Lewis hopes that jazz lovers who are new to classical music might react to the experience of hearing a live orchestra for the first time the same way he did. "I remember when I first heard the Chicago Symphony Orchestra when I was in high school. And the beauty, and the power? I’m just like 'WOOOAH!' So we hope there will be people who will walk away from the performance Saturday night not only understanding what my concerto is all about, but that they will come back and hear Beethoven, Brahms, and all the greats at Orchestra Hall."

The second half of Saturday evening’s program at Ravinia opens with Lewis and his son playing a few songs. "Bobby, the very youngest, is one of the featured singers in our church choir. Frayne, the next to the youngest, he’s a bassist – both upright and electric – and he plays in our church, for the choir and other services. They’re the two active musicians in the family, and they’ll be performing with me Saturday night."

The program will conclude with selections by the J.W. James A.M.E. Church Choir and an all-out jam session. Lewis said he will invite "guys who have played in my Trio and groups over the years, we just gonna get up on the stage and act a fool."

Lewis' new album and the hit song that almost wasn't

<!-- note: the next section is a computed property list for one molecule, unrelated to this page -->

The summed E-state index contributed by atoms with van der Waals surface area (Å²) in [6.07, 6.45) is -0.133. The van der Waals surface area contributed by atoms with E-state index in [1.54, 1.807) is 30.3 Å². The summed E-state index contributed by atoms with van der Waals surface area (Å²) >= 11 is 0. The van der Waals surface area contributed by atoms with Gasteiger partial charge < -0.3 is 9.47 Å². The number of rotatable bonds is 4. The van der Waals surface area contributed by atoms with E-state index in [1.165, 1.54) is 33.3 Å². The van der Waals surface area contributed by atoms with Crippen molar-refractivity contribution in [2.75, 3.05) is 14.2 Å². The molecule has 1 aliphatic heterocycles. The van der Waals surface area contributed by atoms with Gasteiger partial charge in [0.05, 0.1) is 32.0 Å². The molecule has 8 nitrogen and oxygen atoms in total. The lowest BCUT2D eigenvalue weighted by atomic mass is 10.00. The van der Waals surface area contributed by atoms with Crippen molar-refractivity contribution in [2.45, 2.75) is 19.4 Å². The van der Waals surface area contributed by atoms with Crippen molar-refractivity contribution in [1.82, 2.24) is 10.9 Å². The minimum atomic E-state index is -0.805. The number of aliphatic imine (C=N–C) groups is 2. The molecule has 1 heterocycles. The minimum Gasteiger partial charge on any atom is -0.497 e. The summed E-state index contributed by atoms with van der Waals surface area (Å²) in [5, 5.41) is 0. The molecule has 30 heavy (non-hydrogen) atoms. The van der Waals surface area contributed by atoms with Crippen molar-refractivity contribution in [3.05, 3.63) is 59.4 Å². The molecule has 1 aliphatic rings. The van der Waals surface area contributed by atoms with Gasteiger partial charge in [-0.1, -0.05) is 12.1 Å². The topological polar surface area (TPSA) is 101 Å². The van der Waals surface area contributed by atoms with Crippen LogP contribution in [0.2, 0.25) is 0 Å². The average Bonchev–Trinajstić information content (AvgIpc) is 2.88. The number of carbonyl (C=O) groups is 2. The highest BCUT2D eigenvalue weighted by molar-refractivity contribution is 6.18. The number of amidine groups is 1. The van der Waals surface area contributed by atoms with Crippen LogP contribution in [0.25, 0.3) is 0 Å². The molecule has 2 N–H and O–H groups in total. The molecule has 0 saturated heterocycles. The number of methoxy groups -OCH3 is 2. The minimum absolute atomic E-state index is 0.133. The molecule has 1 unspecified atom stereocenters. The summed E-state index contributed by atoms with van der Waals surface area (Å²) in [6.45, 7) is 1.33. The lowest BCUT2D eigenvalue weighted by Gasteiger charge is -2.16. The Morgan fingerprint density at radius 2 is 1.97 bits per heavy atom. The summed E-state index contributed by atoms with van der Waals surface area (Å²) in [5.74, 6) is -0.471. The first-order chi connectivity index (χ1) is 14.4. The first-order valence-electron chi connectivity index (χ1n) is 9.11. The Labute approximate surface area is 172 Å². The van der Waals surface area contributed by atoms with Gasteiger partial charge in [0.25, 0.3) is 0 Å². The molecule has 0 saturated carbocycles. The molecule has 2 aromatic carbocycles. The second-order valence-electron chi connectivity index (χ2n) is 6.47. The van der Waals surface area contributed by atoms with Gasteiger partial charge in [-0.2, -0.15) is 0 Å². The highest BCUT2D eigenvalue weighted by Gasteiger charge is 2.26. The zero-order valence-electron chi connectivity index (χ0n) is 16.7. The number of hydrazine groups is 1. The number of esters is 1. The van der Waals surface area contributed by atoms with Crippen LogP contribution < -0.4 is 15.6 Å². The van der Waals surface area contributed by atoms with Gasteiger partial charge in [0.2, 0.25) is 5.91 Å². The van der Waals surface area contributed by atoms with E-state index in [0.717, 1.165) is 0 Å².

In addition to premiering a major new composition this summer, Lewis has also released a new album, Ramsey – Taking Another Look – Deluxe Edition. Lewis takes "another look" at some of his greatest hits, including "Sun Goddess," which was originally recorded in 1974 with Earth, Wind, & Fire. During our conversation about the new album, Lewis revealed that "Sun Goddess," one of his best-known tracks of all time, was almost never recorded.

He said in the summer of 1974, he got a call from Maurice White, a former member of the Ramsey Lewis Trio, who said, "I got a track that is gonna be bigger than 'The In Crowd’ and I said, 'Come On!'" White had just finished playing with Sly and the Family Stone at Madison Square Garden, and could pass through Chicago on his way back to L.A. to record what later became "Sun Goddess."

At first, Lewis was unsure whether the tune would be a success, saying, "I don’t have a B section, a C section, I don’t even have a bridge. But Maurice said, 'Let's just play the melody and take turns soloing,' which we did. Later, we decided to add the vocals, which take it to the next level."

"We thought it was just going to be an album track," Lewis confessed. "Back then, you had your singles and your album tracks. We released one single before the album which didn’t do too well. So we were surprised that the record itself started flying off the shelves because people would walk into the record stores and say, "Gimme the album with 'Sun Goddess' on it."

This article was first published August 7, 2015